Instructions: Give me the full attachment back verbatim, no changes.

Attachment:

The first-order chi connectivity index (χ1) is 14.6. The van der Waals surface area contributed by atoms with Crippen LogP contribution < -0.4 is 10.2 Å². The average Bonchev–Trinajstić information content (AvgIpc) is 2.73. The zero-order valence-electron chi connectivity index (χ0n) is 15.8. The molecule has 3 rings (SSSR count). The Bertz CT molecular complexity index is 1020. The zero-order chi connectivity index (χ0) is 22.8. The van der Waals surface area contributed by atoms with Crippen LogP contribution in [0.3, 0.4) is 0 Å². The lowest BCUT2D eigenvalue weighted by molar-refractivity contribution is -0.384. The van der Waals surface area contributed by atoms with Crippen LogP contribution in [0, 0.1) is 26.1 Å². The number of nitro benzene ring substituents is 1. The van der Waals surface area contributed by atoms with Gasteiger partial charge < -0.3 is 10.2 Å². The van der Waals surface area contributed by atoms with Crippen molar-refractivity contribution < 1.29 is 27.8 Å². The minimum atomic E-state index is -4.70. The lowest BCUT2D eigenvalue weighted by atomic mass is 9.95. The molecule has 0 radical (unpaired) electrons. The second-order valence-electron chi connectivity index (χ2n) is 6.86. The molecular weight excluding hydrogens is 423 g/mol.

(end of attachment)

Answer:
The first-order chi connectivity index (χ1) is 14.6. The van der Waals surface area contributed by atoms with Crippen LogP contribution < -0.4 is 10.2 Å². The average Bonchev–Trinajstić information content (AvgIpc) is 2.73. The zero-order valence-electron chi connectivity index (χ0n) is 15.8. The molecule has 3 rings (SSSR count). The Bertz CT molecular complexity index is 1020. The zero-order chi connectivity index (χ0) is 22.8. The van der Waals surface area contributed by atoms with Crippen LogP contribution in [0.3, 0.4) is 0 Å². The lowest BCUT2D eigenvalue weighted by molar-refractivity contribution is -0.384. The van der Waals surface area contributed by atoms with Crippen LogP contribution in [0, 0.1) is 26.1 Å². The number of nitro benzene ring substituents is 1. The van der Waals surface area contributed by atoms with Gasteiger partial charge < -0.3 is 10.2 Å². The van der Waals surface area contributed by atoms with Crippen molar-refractivity contribution < 1.29 is 27.8 Å². The minimum atomic E-state index is -4.70. The lowest BCUT2D eigenvalue weighted by atomic mass is 9.95. The molecule has 0 radical (unpaired) electrons. The second-order valence-electron chi connectivity index (χ2n) is 6.86. The molecular weight excluding hydrogens is 423 g/mol.